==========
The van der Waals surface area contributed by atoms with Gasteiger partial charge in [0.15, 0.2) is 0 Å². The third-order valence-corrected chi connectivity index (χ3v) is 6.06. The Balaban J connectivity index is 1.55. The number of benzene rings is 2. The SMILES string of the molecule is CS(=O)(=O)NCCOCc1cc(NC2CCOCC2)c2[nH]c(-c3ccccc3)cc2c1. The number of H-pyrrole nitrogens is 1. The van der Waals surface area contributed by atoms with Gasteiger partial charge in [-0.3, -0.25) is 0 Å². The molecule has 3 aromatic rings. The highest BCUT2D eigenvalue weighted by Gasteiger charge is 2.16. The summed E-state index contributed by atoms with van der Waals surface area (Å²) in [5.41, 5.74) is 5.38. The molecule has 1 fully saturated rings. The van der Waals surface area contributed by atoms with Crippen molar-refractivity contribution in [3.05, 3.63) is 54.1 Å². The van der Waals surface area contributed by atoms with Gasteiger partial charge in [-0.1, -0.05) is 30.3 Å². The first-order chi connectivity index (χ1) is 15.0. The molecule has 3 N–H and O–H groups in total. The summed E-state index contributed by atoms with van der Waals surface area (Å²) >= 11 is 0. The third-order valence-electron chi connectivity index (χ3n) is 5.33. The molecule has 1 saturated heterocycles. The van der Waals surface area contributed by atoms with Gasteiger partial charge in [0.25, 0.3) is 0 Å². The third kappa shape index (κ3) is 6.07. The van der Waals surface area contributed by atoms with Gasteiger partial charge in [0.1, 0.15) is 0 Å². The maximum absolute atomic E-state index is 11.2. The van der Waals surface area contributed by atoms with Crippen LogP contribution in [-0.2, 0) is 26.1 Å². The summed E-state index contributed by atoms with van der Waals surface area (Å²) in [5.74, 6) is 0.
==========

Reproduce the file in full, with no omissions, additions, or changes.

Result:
The van der Waals surface area contributed by atoms with Gasteiger partial charge in [0.15, 0.2) is 0 Å². The third-order valence-corrected chi connectivity index (χ3v) is 6.06. The Balaban J connectivity index is 1.55. The number of benzene rings is 2. The SMILES string of the molecule is CS(=O)(=O)NCCOCc1cc(NC2CCOCC2)c2[nH]c(-c3ccccc3)cc2c1. The number of H-pyrrole nitrogens is 1. The van der Waals surface area contributed by atoms with Gasteiger partial charge in [-0.3, -0.25) is 0 Å². The molecule has 3 aromatic rings. The highest BCUT2D eigenvalue weighted by Gasteiger charge is 2.16. The summed E-state index contributed by atoms with van der Waals surface area (Å²) in [5.41, 5.74) is 5.38. The molecule has 1 fully saturated rings. The van der Waals surface area contributed by atoms with Crippen molar-refractivity contribution in [3.05, 3.63) is 54.1 Å². The van der Waals surface area contributed by atoms with Gasteiger partial charge in [-0.1, -0.05) is 30.3 Å². The first-order chi connectivity index (χ1) is 15.0. The molecule has 3 N–H and O–H groups in total. The summed E-state index contributed by atoms with van der Waals surface area (Å²) >= 11 is 0. The third-order valence-electron chi connectivity index (χ3n) is 5.33. The molecule has 1 saturated heterocycles. The van der Waals surface area contributed by atoms with Gasteiger partial charge in [0.25, 0.3) is 0 Å². The third kappa shape index (κ3) is 6.07. The van der Waals surface area contributed by atoms with Gasteiger partial charge in [0.1, 0.15) is 0 Å². The maximum absolute atomic E-state index is 11.2. The van der Waals surface area contributed by atoms with Crippen LogP contribution in [-0.2, 0) is 26.1 Å². The summed E-state index contributed by atoms with van der Waals surface area (Å²) in [5.74, 6) is 0.